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Comedy vs. Drama

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Comedynoun

A choric song of celebration or revel, especially in Ancient Greece.

Dramanoun

A composition, normally in prose, telling a story and intended to be represented by actors impersonating the characters and speaking the dialogue

Comedynoun

(countable) A light, amusing play with a happy ending.

Dramanoun

Such a work for television, radio or the cinema (usually one that is not a comedy)

Comedynoun

A narrative poem with an agreeable ending (e.g., The Divine Comedy).

Dramanoun

Theatrical plays in general

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Comedynoun

A dramatic work that is light and humorous or satirical in tone.

Dramanoun

A situation in real life that has the characteristics of such a theatrical play

Comedynoun

(drama) The genre of such works.

Dramanoun

(slang) Rumor, lying or exaggerated reaction to life events; melodrama; an angry dispute or scene; intrigue or spiteful interpersonal maneuvering.

Comedynoun

(uncountable) Entertainment composed of jokes, satire, or humorous performance.

‘Why would you be watching comedy when there are kids starving right now?’;

Dramanoun

A composition, in prose or poetry, accommodated to action, and intended to exhibit a picture of human life, or to depict a series of grave or humorous actions of more than ordinary interest, tending toward some striking result. It is commonly designed to be spoken and represented by actors on the stage.

‘A divine pastoral drama in the Song of Solomon.’;

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Comedynoun

The art of composing comedy.

Dramanoun

A series of real events invested with a dramatic unity and interest.

‘Westward the course of empire takes its way;The four first acts already past,A fifth shall close the drama with the day;Time's noblest offspring is the last.’; ‘The drama and contrivances of God's providence.’;

Comedynoun

(countable) A humorous event.

Dramanoun

Dramatic composition and the literature pertaining to or illustrating it; dramatic literature.

Comedynoun

A dramatic composition, or representation of a bright and amusing character, based upon the foibles of individuals, the manners of society, or the ludicrous events or accidents of life; a play in which mirth predominates and the termination of the plot is happy; - opposed to tragedy.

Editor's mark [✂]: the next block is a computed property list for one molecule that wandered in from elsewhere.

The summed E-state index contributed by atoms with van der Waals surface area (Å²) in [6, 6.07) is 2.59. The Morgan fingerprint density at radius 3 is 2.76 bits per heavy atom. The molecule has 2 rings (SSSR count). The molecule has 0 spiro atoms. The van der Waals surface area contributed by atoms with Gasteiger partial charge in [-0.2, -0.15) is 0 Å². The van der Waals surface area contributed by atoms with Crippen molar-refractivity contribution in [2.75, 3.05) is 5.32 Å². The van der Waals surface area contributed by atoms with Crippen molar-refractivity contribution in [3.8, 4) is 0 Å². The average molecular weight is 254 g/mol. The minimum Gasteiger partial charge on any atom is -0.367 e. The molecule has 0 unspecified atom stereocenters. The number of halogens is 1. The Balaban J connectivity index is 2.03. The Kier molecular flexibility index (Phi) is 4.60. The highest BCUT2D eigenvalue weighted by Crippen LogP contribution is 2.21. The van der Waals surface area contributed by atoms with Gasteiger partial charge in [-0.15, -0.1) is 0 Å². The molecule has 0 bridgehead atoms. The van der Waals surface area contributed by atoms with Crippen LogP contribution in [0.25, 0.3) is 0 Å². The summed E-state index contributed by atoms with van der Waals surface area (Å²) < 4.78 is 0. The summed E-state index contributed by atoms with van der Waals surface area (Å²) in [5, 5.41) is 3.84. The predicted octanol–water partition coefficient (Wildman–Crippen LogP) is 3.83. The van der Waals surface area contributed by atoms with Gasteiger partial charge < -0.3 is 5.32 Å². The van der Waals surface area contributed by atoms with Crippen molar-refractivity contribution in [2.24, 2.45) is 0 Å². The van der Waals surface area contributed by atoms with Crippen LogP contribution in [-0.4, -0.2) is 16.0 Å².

‘With all the vivacity of comedy.’; ‘Are come to play a pleasant comedy.’;

Dramanoun

a dramatic work intended for performance by actors on a stage;

‘he wrote several plays but only one was produced on Broadway’;

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Comedynoun

light and humorous drama with a happy ending

Dramanoun

an episode that is turbulent or highly emotional

Comedynoun

a comic incident or series of incidents

Dramanoun

the literary genre of works intended for the theater

Comedynoun

professional entertainment consisting of jokes and sketches, intended to make an audience laugh

‘the show combines theatre with the best of stand-up comedy’; ‘a cabaret with music, dancing, and comedy’;

Dramanoun

the quality of being arresting or highly emotional

Comedynoun

a film, play, or broadcast programme intended to make an audience laugh

‘a comedy film’;

Dramanoun

a play for theatre, radio, or television

‘a gritty urban drama about growing up in Harlem’;

Comedynoun

the style or genre represented by comedy films, plays, and broadcast programmes

‘the conventions of romantic comedy have grown more appealing with the passage of time’;

Dramanoun

plays as a genre or style of literature

‘Renaissance drama’;

Comedynoun

the humorous or amusing aspects of something

‘advertising people see the comedy in their work’;

Dramanoun

the activity of acting

‘drama school’; ‘teachers who use drama are working in partnership with pupils’;

Comedynoun

a play characterized by its humorous or satirical tone and its depiction of amusing people or incidents, in which the characters ultimately triumph over adversity

‘Shakespeare's comedies’;

Dramanoun

an exciting, emotional, or unexpected event or circumstance

‘a hostage drama’; ‘an afternoon of high drama at Wembley’;

Comedynoun

the dramatic genre represented by comedies

‘satiric comedy’;

Drama

Drama is the specific mode of fiction represented in performance: a play, opera, mime, ballet, etc., performed in a theatre, or on radio or television. Considered as a genre of poetry in general, the dramatic mode has been contrasted with the epic and the lyrical modes ever since Aristotle's Poetics (c.

Comedy

Comedy (from the Greek: κωμῳδία, kōmōdía) is a genre of fiction comprised of discourses or works intended to be humorous or amusing by inducing laughter, especially in theatre, film, stand-up comedy, television, radio, books, or any other entertainment medium. The term originated in Ancient Greece: in Athenian democracy, the public opinion of voters was influenced by political satire performed by comic poets in theaters.

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